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Electroactive Biofilms for Microbial Fuel Cells and Biosensors

Final Report Summary - EA-BIOFILMS (Electroactive Biofilms for Microbial Fuel Cells and Biosensors)

Summary of progress towards objectives and details for each task
Electroactive biofilms (EABs) are micro structured communities composed of microorganisms that thrive at the solid/liquid interface. The biofilm is composed by the viable microorganisms and a matrix material (sometimes known as “slime”) that confers mechanical stability and increase biofilm resistance to chemical and physical stresses. EABs are capable of respiring solid materials, like metals and electrodes, exchanging electrons with these solid electron donor/acceptors. Because of their unique characteristics, EABs might be applied to energy recovery from waste, wastewater and drinking water treatment, biosensors, and bioelectrosynthesis. For example, EAB can be grown in fuel cells, where the oxidation of a reduced organic carbon source is coupled to the reduction of oxygen or nitrates. This application has been suggested for energy recovery from wastewater. In other applications, EAB might be used to sense the surrounding environment, including the presence of toxic chemical pollutant, thus generating a signal proportional to the concentration of the pollutant.

However, the development of reliable EAB-based technologies requires a thorough understanding of charge transfer mechanism at the interface biofilm/electrode. Furthermore, the scale-up of EAB-based devices for industrial applications is usually accompanied by dramatic loss of power output, and this problem have prevented so far a large scale implementation of EAB-based technology.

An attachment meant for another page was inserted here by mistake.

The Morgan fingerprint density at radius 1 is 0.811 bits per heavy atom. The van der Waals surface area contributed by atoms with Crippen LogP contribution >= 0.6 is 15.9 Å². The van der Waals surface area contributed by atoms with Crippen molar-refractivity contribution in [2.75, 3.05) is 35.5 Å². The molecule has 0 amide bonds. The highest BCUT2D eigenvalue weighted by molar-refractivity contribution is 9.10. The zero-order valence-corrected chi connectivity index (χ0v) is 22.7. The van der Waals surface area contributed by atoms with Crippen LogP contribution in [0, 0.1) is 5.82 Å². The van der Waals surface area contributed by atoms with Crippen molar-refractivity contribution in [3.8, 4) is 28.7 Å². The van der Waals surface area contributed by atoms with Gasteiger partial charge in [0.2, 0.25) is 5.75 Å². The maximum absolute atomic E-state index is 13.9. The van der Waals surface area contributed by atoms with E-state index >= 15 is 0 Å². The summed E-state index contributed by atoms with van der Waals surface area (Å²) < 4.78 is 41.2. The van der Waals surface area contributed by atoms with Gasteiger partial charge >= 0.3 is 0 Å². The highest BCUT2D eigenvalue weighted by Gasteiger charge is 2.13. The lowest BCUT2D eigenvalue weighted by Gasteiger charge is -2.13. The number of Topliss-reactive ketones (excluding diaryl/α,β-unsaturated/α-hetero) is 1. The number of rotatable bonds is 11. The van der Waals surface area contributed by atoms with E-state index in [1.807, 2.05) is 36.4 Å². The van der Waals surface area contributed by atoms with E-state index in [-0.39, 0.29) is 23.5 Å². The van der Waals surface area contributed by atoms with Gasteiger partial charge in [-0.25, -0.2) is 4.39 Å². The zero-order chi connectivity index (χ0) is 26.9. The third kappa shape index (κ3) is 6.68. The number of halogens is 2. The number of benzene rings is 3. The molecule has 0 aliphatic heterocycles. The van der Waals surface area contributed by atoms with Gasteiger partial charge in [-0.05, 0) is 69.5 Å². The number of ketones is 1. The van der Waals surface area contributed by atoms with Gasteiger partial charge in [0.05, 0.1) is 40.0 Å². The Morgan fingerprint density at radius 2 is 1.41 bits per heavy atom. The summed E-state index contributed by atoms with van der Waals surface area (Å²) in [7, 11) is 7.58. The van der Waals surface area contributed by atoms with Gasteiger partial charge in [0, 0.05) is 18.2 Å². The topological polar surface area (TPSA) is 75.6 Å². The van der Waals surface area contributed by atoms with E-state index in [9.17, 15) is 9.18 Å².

In this project, we have focused on the fundamental of charge transfer between the EAB and electrode in potentiostat-controlled electrochemical cells. The experimental design uses multichannel potentiostat and miniature electrochemical cells to reduce the costs and increase the experimental throughput. Following initial, unsuccessful attempt to use mixed electroactive consortia, we have worked primarily with model metal-reducing microorganisms such as Shewanella sp. and Geobacter sp. Geobacter uses prevalently direct electron transfer through their outer membrane cytochromes, iron-containing proteins that can connect directly the bacterial cells with the electrode. Shewanella possess outer membrane cytochromes and is capable of direct electron transfer. However, it also produces redox compounds, namely flavins (similar to vitamin B12) and quinones (similar to the organic matter present in the soil) that get reduced at the bacterial surface, and then in turn reduce the electrode, thereby producing a net electron transfer.

The relative importance of direct vs. mediated electron transfer in EABs depends on numerous factors, including the biofilm age, the electrode material, the potential at which electron transfer occurs, and so on. In this project, we discover that young Shewanella biofilms transfer electrons prevalently via mediated electron transfer. However, the electron transfer becomes mostly direct as the biofilm ages. In general, the mediated electron transfer is very rapid in thin biofilms, as the diffusion of microbially produced redox agent is not impeded by thick and dense biofilm. However, old biofilms such as those envisioned in practical technological applications will have a predominant direct electron transfer mode, thus producing less current than young biofilms. This finding is relevant to the design of efficient EAB bioreactors, where the biofilm thickness should be kept at a minimum.

EAB research requires the development of techniques capable of interrogating several aspect of EAB activity and structure. We developed the first spectroelectrochemical method for the in vivo characterization of EAB. We applied this method to this Geobacter biofilms and were able to determine the redox state of outer membrane cytochromes exposed to increasing electrode potential. The simple setup developed in this project enables rapid and informative characterization of EAB with minimal pretreatment and in non-destructive manner.

Overall, this project contributed to the knowledge of EAB and their application to environmental monitoring and wastewater treatment. The results generated in this project have been used to design innovative fuel cells for energy recovery from wastewater and sensitive bioelectrochemical sensors for monitoring of drainage water. Both projects were funded by industrial partner and significant results, in term of technology development, are expected in the next 2-3 years.